Monday, November 23, 2009

U.S.S. Utah in the News!

A salute to the USS Utah

87-year-old William Hughes, a crew member of the USS Utah and a Pearl Harbor survivor, watches as the color guards present colors at the Utah State Capitol during the 100th anniversary of the ship's construction Monday. Artifacts from the ship were also placed on display and will be exhibited through the end of the year. The USS Utah was bombed and quickly capsized at Pearl Harbor on Dec. 7, 1941. Fifty-eight enlisted men and six officers died when the Utah sank.

Read about it HERE!
Photo from the Deseret News

Wednesday, November 18, 2009

Utah in the Union exhibit coming along!

The opening date for the free Utah in the Union exhibit is on MARCH 3rd 2010!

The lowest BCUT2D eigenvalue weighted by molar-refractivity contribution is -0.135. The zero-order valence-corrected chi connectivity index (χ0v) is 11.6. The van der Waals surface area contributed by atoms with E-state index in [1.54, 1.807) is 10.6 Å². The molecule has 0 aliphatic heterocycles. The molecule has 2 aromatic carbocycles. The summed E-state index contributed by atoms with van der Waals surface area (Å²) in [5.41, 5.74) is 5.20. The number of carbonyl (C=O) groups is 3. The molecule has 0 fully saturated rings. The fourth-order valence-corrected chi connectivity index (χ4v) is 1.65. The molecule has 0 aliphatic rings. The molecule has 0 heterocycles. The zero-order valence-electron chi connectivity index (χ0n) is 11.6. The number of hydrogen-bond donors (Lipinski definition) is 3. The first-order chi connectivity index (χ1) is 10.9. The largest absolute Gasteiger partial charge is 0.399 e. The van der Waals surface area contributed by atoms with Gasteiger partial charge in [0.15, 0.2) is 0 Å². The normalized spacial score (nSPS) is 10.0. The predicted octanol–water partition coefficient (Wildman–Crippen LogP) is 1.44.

This building-wide exhibit is free to the public and will be open from March 2010 through Jan. 2011.
More updates and exhibit highlights are soon to follow!

History in the News!

Downtown Salt Lake City thrived as shopping mecca for century
Stores such as ZCMI and Auerbach's were popular destinations
By Marc Haddock

Deseret NewsBefore there were shopping malls, there was downtown.
And for more than 100 years, Salt Lake City's downtown was the state's number one shopping destination.
With a vibrant commercial district, Salt Lake's Main Street offered a little bit of everything. Businesses that carved a name in the history of downtown include ZCMI, Auerbach's, P.W. Madsen Furniture, the Dinwoodey furniture company and Dayne's Music, to name a just a few.